Crews with the City of Vancouver have lined a 200-metre stretch of Locarno Beach with tens of thousands of sandbags to prevent low-lying homes from being flooded by record high king tides beginning this week.
The two-foot high wall of sandbags lines Northwest Marine Drive from Trimble to Tolmie streets. It acts as a preventative measure in the event that high tides coincide with storm surges, which was the case last year in False Creek, Stanley Park, and English Bay when parts of the seawall flooded.
This winter’s high tide is expected to reach a peak height of 4.9 metres, and will hit on November 28 and 29, and December 27. The sandbags will remain in the area until January.
Sandbagging has become an annual occurrence in the area after 2012 when a 5.5-metre-high king tide caused a large swath of Locarno Beach to flood, nearly spilling over onto the road and flooding homes. Ocean waters flooded the beach and the Park Board’s concession stand building.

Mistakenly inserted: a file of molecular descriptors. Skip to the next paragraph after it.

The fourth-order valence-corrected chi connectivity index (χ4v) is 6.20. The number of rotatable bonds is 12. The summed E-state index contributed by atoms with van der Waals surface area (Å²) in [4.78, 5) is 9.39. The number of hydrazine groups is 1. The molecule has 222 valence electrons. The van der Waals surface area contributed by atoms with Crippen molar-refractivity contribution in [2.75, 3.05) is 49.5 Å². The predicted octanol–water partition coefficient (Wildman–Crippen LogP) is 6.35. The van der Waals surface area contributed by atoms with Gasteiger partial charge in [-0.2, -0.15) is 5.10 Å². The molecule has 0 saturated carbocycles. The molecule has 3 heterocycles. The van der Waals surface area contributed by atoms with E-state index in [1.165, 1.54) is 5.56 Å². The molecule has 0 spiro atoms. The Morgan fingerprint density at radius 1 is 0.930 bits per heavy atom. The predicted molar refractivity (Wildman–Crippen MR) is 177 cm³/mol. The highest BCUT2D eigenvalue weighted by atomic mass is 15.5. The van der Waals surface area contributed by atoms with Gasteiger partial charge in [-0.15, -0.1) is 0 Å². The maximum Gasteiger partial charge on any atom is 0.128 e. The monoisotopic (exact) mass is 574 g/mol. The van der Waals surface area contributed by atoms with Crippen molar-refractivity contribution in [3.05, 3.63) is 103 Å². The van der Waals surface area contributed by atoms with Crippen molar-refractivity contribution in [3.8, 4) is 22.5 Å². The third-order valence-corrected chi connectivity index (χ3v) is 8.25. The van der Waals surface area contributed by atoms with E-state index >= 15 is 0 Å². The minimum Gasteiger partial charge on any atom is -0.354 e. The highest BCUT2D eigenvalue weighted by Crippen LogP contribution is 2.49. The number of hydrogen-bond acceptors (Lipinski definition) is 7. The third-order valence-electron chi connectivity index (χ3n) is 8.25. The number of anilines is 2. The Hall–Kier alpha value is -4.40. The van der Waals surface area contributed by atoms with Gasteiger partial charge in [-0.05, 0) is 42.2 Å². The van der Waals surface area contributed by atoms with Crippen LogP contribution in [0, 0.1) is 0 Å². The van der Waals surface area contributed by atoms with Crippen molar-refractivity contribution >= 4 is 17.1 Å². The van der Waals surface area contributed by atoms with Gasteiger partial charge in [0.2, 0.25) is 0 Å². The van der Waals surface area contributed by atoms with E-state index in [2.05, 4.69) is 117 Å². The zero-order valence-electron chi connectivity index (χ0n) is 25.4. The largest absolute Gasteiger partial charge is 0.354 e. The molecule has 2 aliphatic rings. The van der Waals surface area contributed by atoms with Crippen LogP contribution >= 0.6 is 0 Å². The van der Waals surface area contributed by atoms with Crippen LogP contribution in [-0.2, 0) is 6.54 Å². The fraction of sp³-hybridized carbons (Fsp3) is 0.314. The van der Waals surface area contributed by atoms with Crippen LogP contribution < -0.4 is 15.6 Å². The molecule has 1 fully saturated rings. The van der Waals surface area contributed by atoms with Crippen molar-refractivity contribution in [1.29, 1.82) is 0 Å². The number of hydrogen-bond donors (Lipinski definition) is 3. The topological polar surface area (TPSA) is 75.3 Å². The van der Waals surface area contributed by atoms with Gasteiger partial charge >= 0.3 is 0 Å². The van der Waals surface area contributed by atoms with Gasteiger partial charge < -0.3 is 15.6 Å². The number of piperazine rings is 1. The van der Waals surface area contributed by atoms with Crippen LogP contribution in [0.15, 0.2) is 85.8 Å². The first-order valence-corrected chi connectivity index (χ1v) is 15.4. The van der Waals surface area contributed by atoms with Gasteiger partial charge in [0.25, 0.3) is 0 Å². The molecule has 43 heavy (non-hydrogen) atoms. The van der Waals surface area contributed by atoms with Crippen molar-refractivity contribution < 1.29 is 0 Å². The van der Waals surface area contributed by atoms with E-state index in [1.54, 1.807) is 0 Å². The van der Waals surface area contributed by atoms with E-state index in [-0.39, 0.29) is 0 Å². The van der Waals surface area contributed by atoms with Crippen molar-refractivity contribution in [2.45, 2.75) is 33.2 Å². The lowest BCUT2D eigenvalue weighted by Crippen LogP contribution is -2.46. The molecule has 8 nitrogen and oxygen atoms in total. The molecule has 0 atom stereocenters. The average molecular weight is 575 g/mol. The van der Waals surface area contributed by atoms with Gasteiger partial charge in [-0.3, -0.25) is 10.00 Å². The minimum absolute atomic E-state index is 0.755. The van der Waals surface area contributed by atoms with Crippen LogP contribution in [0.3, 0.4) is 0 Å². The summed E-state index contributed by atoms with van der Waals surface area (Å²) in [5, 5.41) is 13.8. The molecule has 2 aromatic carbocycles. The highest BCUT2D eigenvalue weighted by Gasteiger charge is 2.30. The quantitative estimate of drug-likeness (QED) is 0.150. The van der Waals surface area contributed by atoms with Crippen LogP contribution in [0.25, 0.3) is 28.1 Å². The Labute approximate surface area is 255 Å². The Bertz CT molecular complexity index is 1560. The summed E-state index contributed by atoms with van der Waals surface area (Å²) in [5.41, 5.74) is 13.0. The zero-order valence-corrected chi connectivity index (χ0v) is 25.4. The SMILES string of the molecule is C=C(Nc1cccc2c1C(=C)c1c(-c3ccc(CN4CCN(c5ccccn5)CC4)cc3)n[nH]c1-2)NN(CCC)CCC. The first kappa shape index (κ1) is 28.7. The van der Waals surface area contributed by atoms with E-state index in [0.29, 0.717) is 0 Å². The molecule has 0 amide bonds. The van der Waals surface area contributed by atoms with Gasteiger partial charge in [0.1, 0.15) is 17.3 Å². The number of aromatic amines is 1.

A long-term solution for the area’s king tide flood risk could be built as early next year. This includes building a dike by raising the gravel path by the beach, raising the sidewalk along the road, or even raising the stretch of Northwest Marine Drive.
King tides occur when the combined gravitational forces of the moon, sun, and the Earth’s rotation cause more water movement across the planet’s surface.
Locarno Beach is located between Jericho Beach and Spanish Banks.